# Floating-Point Numbers (ADO.NET)

**.NET Framework 3.5**

This topic describes some of the issues that developers frequently encounter when they work with floating-point numbers in ADO.NET. These issues are caused by the way that computers store floating-point numbers, and are not specific to a particular provider such as System.Data.SqlClient or System.Data.OracleClient.

Floating-point numbers generally do not have an exact binary representation. Instead, the computer stores an approximation of the number. At different times, different numbers of binary digits may be used to represent the number. When a floating point number is converted from one representation to another representation, the least significant digits of that number may vary slightly. Conversion typically occurs when the number is cast from one type to another type. The variation occurs whether the conversion occurs within a database, between types that represent database values, or between types. Because of these changes, numbers that would logically be equal may have changes in their least-significant digits that cause them to have different values. The number of digits of precision in the number may be larger or smaller than expected. When formatted as a string, the number may not show the expected value.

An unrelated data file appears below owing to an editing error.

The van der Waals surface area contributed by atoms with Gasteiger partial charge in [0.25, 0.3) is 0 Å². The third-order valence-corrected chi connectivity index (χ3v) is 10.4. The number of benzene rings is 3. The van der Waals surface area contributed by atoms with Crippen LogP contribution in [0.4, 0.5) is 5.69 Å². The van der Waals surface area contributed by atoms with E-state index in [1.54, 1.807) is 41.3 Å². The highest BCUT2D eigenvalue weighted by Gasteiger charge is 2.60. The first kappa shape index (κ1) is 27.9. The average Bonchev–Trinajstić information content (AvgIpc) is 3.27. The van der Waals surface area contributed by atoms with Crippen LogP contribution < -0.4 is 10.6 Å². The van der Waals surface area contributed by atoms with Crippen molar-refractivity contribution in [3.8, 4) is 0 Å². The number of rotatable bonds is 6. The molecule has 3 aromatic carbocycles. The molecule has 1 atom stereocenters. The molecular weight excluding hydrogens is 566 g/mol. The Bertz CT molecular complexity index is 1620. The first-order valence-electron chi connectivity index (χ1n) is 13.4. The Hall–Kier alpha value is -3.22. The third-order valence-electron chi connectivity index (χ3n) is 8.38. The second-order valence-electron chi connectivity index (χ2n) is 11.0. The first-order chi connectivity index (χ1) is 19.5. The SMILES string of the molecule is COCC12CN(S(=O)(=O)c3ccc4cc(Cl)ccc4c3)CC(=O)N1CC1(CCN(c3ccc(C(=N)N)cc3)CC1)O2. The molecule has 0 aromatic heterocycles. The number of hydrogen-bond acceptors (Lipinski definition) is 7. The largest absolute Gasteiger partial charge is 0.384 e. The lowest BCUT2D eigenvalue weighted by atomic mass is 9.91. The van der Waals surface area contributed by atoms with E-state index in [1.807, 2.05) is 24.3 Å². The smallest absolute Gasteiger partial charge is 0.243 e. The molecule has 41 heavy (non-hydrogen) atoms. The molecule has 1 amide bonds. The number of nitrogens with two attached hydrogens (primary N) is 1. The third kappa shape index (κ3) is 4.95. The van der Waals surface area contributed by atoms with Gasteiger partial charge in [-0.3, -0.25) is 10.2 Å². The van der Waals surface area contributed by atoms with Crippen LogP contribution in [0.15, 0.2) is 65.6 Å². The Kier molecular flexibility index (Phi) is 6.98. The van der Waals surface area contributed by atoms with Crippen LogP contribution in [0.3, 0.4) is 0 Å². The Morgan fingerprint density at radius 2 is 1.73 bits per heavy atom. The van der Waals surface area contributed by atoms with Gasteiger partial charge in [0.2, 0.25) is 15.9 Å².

To minimize these effects, you should use the closest match between numeric types that is available to you. For example, if you are working with SQL Server, the exact numeric value may change if you convert a Transact-SQL value of real type to a value of float type. In the .NET Framework, converting a Single to a Double may also produce unexpected results. In both of these cases, a good strategy is to make all the values in the application use the same numeric type. You can also use a fixed-precision decimal type, or cast floating-point numbers to a fixed-precision decimal type before you work with them.

To work around problems with equality comparison, consider coding your application so that variations in the least significant digits are ignored. For example, instead of comparing to see whether two numbers are equal, subtract one number from the other number. If the difference is within an acceptable margin of rounding, your application can treat the numbers as if they are the same.